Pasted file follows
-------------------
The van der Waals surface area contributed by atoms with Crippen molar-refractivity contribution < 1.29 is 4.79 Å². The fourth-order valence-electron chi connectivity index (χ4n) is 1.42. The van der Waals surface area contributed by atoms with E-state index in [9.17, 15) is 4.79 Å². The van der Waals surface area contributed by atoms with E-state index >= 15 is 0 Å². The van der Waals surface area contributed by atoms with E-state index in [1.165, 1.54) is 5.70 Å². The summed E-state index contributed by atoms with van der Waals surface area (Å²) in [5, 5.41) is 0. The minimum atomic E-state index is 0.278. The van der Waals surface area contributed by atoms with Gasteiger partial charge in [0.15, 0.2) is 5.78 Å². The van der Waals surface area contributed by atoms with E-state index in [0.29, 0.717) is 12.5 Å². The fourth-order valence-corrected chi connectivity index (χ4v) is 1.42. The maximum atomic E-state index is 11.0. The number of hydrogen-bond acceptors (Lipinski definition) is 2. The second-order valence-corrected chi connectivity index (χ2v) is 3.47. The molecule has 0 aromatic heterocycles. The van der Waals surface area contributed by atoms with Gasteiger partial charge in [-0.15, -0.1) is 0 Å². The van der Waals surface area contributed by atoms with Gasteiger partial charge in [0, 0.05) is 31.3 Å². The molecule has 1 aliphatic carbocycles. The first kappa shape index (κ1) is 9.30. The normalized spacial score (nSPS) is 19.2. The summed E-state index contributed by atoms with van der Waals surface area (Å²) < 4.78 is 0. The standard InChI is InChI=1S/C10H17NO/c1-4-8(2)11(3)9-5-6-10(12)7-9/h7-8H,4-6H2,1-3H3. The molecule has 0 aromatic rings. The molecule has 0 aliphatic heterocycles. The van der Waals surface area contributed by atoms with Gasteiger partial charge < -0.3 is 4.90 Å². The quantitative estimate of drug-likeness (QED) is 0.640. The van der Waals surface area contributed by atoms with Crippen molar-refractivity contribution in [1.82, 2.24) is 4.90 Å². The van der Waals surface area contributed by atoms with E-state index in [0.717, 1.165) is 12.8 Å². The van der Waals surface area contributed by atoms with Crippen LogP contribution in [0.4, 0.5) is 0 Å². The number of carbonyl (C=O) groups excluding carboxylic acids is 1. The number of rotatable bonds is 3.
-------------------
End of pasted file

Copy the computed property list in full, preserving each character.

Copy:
The van der Waals surface area contributed by atoms with Crippen molar-refractivity contribution < 1.29 is 4.79 Å². The fourth-order valence-electron chi connectivity index (χ4n) is 1.42. The van der Waals surface area contributed by atoms with E-state index in [9.17, 15) is 4.79 Å². The van der Waals surface area contributed by atoms with E-state index >= 15 is 0 Å². The van der Waals surface area contributed by atoms with E-state index in [1.165, 1.54) is 5.70 Å². The summed E-state index contributed by atoms with van der Waals surface area (Å²) in [5, 5.41) is 0. The minimum atomic E-state index is 0.278. The van der Waals surface area contributed by atoms with Gasteiger partial charge in [0.15, 0.2) is 5.78 Å². The van der Waals surface area contributed by atoms with E-state index in [0.29, 0.717) is 12.5 Å². The fourth-order valence-corrected chi connectivity index (χ4v) is 1.42. The maximum atomic E-state index is 11.0. The number of hydrogen-bond acceptors (Lipinski definition) is 2. The second-order valence-corrected chi connectivity index (χ2v) is 3.47. The molecule has 0 aromatic heterocycles. The van der Waals surface area contributed by atoms with Gasteiger partial charge in [-0.15, -0.1) is 0 Å². The van der Waals surface area contributed by atoms with Gasteiger partial charge in [0, 0.05) is 31.3 Å². The molecule has 1 aliphatic carbocycles. The first kappa shape index (κ1) is 9.30. The normalized spacial score (nSPS) is 19.2. The summed E-state index contributed by atoms with van der Waals surface area (Å²) < 4.78 is 0. The standard InChI is InChI=1S/C10H17NO/c1-4-8(2)11(3)9-5-6-10(12)7-9/h7-8H,4-6H2,1-3H3. The molecule has 0 aromatic rings. The molecule has 0 aliphatic heterocycles. The van der Waals surface area contributed by atoms with Gasteiger partial charge < -0.3 is 4.90 Å². The quantitative estimate of drug-likeness (QED) is 0.640. The van der Waals surface area contributed by atoms with Crippen molar-refractivity contribution in [1.82, 2.24) is 4.90 Å². The van der Waals surface area contributed by atoms with E-state index in [0.717, 1.165) is 12.8 Å². The van der Waals surface area contributed by atoms with Crippen LogP contribution in [0.4, 0.5) is 0 Å². The number of carbonyl (C=O) groups excluding carboxylic acids is 1. The number of rotatable bonds is 3.